Anxiety is a feeling of worry or fear. It can be helpful in the short term by keeping us alert and ready to act when we feel under threat. But if these feelings continue for a long time or are difficult to cope with, they can affect people’s daily lives.
- a churning feeling in the stomach
- restlessness and irritability
- feeling tired
- lack of concentration
- muscle tension or pain
- disturbed sleep.
Some people may have panic or anxiety attacks, where they feel intense or overwhelming fear and discomfort. Attacks can come on suddenly with no warning and can last up to 30 minutes. They may cause physical symptoms such as chest pain, dizziness, breathlessness, sweating or shaking.
What causes anxiety?
We know that people living with a life-limiting illness face a lot of challenges. It’s natural to feel anxious when facing uncertainty about the future or the possibility of dying. Other possible causes of anxiety include:
- pain – people may worry about getting pain or dying with pain; those with cancer may worry that new pain is a sign of the cancer spreading or coming back
- medicines – anxiety can be a side effect of some medicines
- uncertainty about the future
- the end of treatment – people may struggle to adapt when their medical appointments suddenly stop or become less frequent
- being isolated from friends and family
- family worries – for example, worrying about being a burden or leaving family behind after they die
- money worries.
Worries can build up over time and sometimes it may only take something small to trigger an anxiety attack.
How is anxiety managed?
Support and understanding often go a long way to helping someone manage their anxiety. Getting the right support and treatment for anxiety can help people cope with their life-limiting illness and have a better end-of-life experience.
- Talking to someone they trust (people may find it reassuring if they’re able to speak to the same professional over a period of time)
- Treating symptoms, such as pain and breathlessness
- Psychological therapies, such as cognitive behavioural therapy
- Medicines, such as antidepressants and benzodiazepines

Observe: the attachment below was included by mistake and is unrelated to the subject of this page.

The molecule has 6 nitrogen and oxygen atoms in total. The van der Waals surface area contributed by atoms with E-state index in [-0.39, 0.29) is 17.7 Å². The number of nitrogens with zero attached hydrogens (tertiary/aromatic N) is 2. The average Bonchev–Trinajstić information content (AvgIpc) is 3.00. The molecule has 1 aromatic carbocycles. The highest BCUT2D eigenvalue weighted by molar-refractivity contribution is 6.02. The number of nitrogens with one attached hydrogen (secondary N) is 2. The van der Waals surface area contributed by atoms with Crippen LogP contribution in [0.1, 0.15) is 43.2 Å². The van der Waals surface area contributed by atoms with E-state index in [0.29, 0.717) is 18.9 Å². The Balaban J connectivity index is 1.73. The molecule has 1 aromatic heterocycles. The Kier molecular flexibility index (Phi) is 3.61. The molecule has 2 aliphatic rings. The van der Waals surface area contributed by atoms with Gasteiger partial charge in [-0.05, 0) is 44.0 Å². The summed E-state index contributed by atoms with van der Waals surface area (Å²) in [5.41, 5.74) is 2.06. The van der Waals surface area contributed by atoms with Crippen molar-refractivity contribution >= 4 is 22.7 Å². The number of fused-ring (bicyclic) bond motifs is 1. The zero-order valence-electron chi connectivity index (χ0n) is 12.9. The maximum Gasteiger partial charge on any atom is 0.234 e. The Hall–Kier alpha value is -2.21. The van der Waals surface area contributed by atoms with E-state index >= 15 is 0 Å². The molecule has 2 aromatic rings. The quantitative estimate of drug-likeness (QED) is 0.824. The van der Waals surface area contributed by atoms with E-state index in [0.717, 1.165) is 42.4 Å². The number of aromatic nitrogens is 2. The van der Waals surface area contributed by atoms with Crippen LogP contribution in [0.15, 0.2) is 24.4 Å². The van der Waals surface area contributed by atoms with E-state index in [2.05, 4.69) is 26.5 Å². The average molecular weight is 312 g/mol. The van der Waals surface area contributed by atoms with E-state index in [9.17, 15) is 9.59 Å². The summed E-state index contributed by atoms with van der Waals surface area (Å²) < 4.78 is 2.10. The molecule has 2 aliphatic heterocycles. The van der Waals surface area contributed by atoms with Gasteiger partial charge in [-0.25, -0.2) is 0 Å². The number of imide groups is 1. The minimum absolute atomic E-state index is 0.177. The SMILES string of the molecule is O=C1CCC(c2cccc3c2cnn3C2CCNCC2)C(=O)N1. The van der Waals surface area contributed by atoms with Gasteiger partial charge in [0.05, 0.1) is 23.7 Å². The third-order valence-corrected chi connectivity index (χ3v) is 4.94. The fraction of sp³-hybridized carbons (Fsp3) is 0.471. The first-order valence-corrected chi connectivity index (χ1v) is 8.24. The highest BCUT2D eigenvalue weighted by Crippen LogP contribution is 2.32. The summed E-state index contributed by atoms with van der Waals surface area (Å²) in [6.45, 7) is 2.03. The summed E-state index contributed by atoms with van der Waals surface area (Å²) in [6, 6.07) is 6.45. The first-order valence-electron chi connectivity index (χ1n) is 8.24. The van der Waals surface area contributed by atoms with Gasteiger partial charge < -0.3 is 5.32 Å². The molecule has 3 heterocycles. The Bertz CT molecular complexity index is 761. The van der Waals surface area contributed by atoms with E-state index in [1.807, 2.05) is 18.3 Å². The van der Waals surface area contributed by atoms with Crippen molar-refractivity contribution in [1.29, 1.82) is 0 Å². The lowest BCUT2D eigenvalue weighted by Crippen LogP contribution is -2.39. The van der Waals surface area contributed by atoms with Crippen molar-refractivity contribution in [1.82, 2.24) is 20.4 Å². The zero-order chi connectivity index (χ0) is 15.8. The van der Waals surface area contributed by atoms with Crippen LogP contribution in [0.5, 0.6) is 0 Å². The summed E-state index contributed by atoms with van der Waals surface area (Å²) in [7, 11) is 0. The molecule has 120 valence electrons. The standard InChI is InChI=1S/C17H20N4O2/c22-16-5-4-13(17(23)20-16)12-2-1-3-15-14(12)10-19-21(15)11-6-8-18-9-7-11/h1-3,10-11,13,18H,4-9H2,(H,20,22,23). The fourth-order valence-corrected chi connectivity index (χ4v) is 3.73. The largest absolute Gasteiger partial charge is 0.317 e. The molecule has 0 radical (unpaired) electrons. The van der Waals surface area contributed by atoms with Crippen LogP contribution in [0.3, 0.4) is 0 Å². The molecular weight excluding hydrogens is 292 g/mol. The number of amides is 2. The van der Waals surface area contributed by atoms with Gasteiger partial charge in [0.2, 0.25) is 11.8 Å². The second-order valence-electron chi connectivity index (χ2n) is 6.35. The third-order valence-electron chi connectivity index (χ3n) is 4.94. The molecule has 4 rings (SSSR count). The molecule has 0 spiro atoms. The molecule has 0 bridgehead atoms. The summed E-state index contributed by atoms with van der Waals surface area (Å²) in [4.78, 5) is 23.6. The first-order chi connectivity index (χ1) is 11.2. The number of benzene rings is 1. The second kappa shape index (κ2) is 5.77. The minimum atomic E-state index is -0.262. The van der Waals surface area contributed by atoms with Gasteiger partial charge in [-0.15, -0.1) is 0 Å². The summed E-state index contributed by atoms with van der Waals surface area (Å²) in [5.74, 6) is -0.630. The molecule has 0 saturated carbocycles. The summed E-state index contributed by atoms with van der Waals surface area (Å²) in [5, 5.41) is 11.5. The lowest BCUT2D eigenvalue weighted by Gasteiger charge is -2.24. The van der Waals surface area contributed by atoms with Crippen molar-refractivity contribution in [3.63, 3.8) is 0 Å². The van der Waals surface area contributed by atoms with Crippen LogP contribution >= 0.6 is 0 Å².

- Practical help – for example, help with making plans, housing or finances
- Spiritual care – supporting people to feel a sense of meaning, comfort, strength and connection in their life.
How can I help someone with anxiety?
People cope with anxiety in different ways. Some prefer to sit and talk, whereas others need practical help. Some people may not tell anyone that they’re feeling anxious, so you may need to ask them if they’re worried about anything and if they have any symptoms of anxiety.
- Reassure them that anxiety is common, especially in people receiving palliative care
- Acknowledge their feelings without judging or minimising them
- Ask open-ended questions
- Allow pauses in the conversation without rushing to fill them
- Use everyday language
- Take time to build a trusting relationship
- Ask them how their anxiety affects them and what makes it better or worse
- Ask them how you can help when they’re feeling anxious (for example, they may want you to talk to them calmly, distract them with another activity or help them with breathing exercises)
- Try not to pressure them into doing anything they’re not ready for.
Here we have provided some Relaxation Recordings, here you will find seven relaxations varying in length from under two minutes to almost six minutes, there is something for both patients, their families, carers or friends to simply take some time and space to relax and focus the mind amongst the busy lives we lead.
Simply click PLAY on the relaxation of your choice and enjoy the restful voice of a member of Dorothy House staff as you immerse yourself in some time for you.
This short relaxation follows each of your five senses and offers two minutes of peaceful focus that brings calm to your body and the opportunity to be peaceful throughout your day, whatever you might be doing.
This is a short relaxation designed to focus your thoughts on your body and develop techniques to release tension through areas that are most comfortable for you. As with many of these relaxations, at just two minutes long, they can be used throughout your day.
Mindful Breath (Long)
This relaxation focuses on breathing in a comfortable position with a focus on being in the moment and practising the shapes, colours and textures around you. Perfect for sitting or lying down.
Mindful Breath (Short)
This relaxation also focuses on breathing and is a shorter version. This relaxation focuses on being in the moment and practising the shapes, colours and textures around you. Perfect for sitting or lying down.
This relaxation develops affirmations or mantras that can be used within or outside of a relaxation setting to help promote happiness and positivity to yourself. This short relaxation can be used throughout the day to return to a place of comfort whenever it is needed.
This relaxation works by connecting your peaceful self with positive scenes and experiences that evoke good emotions felt and witnessed during that time. This is a longer version of the visualisation.
This relaxation works by connecting your peaceful self with positive scenes and experiences that evoke good emotions felt and witnessed during that time. This is a shorter version of the visualisation.